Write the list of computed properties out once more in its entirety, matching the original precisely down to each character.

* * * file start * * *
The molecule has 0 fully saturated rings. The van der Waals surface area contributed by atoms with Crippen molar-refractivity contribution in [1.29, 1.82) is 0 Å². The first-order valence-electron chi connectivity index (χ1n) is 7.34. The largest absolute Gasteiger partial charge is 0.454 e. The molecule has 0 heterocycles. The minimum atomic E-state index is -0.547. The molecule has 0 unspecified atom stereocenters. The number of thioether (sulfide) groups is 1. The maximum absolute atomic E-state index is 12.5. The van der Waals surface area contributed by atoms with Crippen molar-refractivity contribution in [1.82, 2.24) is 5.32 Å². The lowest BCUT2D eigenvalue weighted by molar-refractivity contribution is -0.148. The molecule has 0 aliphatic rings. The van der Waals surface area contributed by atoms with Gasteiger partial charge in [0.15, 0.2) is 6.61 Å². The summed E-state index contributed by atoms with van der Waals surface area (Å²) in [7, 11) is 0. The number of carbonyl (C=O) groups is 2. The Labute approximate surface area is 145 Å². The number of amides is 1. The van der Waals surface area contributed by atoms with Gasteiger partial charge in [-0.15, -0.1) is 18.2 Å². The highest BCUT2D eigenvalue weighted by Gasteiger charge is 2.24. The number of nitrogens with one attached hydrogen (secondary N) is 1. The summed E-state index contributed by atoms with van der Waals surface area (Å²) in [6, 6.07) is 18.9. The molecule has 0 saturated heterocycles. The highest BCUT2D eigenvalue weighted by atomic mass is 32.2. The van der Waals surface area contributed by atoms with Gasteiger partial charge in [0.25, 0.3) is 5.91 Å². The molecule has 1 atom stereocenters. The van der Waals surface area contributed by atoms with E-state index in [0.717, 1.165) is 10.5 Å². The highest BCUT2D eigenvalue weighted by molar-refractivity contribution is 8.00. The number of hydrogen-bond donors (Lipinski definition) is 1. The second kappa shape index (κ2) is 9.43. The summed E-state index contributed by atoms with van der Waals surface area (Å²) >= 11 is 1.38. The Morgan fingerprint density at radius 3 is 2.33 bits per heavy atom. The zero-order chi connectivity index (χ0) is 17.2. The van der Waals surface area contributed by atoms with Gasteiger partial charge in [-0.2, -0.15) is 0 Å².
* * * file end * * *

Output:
The molecule has 0 fully saturated rings. The van der Waals surface area contributed by atoms with Crippen molar-refractivity contribution in [1.29, 1.82) is 0 Å². The first-order valence-electron chi connectivity index (χ1n) is 7.34. The largest absolute Gasteiger partial charge is 0.454 e. The molecule has 0 heterocycles. The minimum atomic E-state index is -0.547. The molecule has 0 unspecified atom stereocenters. The number of thioether (sulfide) groups is 1. The maximum absolute atomic E-state index is 12.5. The van der Waals surface area contributed by atoms with Crippen molar-refractivity contribution in [1.82, 2.24) is 5.32 Å². The lowest BCUT2D eigenvalue weighted by molar-refractivity contribution is -0.148. The molecule has 0 aliphatic rings. The van der Waals surface area contributed by atoms with Gasteiger partial charge in [0.15, 0.2) is 6.61 Å². The summed E-state index contributed by atoms with van der Waals surface area (Å²) in [7, 11) is 0. The number of carbonyl (C=O) groups is 2. The Labute approximate surface area is 145 Å². The number of amides is 1. The van der Waals surface area contributed by atoms with Gasteiger partial charge in [-0.15, -0.1) is 18.2 Å². The highest BCUT2D eigenvalue weighted by Gasteiger charge is 2.24. The number of nitrogens with one attached hydrogen (secondary N) is 1. The summed E-state index contributed by atoms with van der Waals surface area (Å²) in [6, 6.07) is 18.9. The molecule has 0 saturated heterocycles. The highest BCUT2D eigenvalue weighted by atomic mass is 32.2. The van der Waals surface area contributed by atoms with Gasteiger partial charge in [0.25, 0.3) is 5.91 Å². The molecule has 1 atom stereocenters. The van der Waals surface area contributed by atoms with E-state index in [0.717, 1.165) is 10.5 Å². The highest BCUT2D eigenvalue weighted by molar-refractivity contribution is 8.00. The number of hydrogen-bond donors (Lipinski definition) is 1. The second kappa shape index (κ2) is 9.43. The summed E-state index contributed by atoms with van der Waals surface area (Å²) >= 11 is 1.38. The Morgan fingerprint density at radius 3 is 2.33 bits per heavy atom. The zero-order chi connectivity index (χ0) is 17.2. The van der Waals surface area contributed by atoms with Gasteiger partial charge in [-0.2, -0.15) is 0 Å².